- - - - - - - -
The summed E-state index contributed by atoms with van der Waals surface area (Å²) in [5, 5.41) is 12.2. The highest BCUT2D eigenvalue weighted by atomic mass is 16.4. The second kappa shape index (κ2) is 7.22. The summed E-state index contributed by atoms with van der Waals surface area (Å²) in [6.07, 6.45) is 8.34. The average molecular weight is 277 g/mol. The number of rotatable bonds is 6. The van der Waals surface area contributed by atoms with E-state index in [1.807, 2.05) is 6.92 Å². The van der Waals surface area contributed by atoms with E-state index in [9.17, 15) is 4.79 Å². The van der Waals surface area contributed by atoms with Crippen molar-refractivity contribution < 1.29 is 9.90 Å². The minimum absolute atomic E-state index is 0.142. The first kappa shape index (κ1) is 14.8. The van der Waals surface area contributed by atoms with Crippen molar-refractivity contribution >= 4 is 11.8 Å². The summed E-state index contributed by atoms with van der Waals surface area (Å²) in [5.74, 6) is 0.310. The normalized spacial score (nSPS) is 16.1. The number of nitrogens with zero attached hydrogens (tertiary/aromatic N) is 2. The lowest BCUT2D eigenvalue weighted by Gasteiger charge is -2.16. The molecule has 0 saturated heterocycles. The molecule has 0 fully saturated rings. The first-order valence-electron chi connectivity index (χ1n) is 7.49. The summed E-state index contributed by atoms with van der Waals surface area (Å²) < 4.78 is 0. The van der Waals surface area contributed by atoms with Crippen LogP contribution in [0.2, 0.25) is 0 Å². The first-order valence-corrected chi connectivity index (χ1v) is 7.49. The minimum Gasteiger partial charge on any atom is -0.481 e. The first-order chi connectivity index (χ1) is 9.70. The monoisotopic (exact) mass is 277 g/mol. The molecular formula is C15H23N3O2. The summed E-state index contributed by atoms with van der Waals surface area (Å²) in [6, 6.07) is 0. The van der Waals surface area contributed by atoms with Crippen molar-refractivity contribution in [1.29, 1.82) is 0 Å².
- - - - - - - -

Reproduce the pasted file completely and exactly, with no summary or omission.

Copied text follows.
The summed E-state index contributed by atoms with van der Waals surface area (Å²) in [5, 5.41) is 12.2. The highest BCUT2D eigenvalue weighted by atomic mass is 16.4. The second kappa shape index (κ2) is 7.22. The summed E-state index contributed by atoms with van der Waals surface area (Å²) in [6.07, 6.45) is 8.34. The average molecular weight is 277 g/mol. The number of rotatable bonds is 6. The van der Waals surface area contributed by atoms with E-state index in [1.807, 2.05) is 6.92 Å². The van der Waals surface area contributed by atoms with E-state index in [9.17, 15) is 4.79 Å². The van der Waals surface area contributed by atoms with Crippen molar-refractivity contribution < 1.29 is 9.90 Å². The minimum absolute atomic E-state index is 0.142. The first kappa shape index (κ1) is 14.8. The van der Waals surface area contributed by atoms with Crippen molar-refractivity contribution >= 4 is 11.8 Å². The summed E-state index contributed by atoms with van der Waals surface area (Å²) in [5.74, 6) is 0.310. The normalized spacial score (nSPS) is 16.1. The number of nitrogens with zero attached hydrogens (tertiary/aromatic N) is 2. The lowest BCUT2D eigenvalue weighted by Gasteiger charge is -2.16. The molecule has 0 saturated heterocycles. The molecule has 0 fully saturated rings. The first-order valence-electron chi connectivity index (χ1n) is 7.49. The summed E-state index contributed by atoms with van der Waals surface area (Å²) < 4.78 is 0. The van der Waals surface area contributed by atoms with Crippen LogP contribution in [0.2, 0.25) is 0 Å². The first-order valence-corrected chi connectivity index (χ1v) is 7.49. The minimum Gasteiger partial charge on any atom is -0.481 e. The first-order chi connectivity index (χ1) is 9.70. The monoisotopic (exact) mass is 277 g/mol. The molecular formula is C15H23N3O2. The summed E-state index contributed by atoms with van der Waals surface area (Å²) in [6, 6.07) is 0. The van der Waals surface area contributed by atoms with Crippen molar-refractivity contribution in [1.29, 1.82) is 0 Å².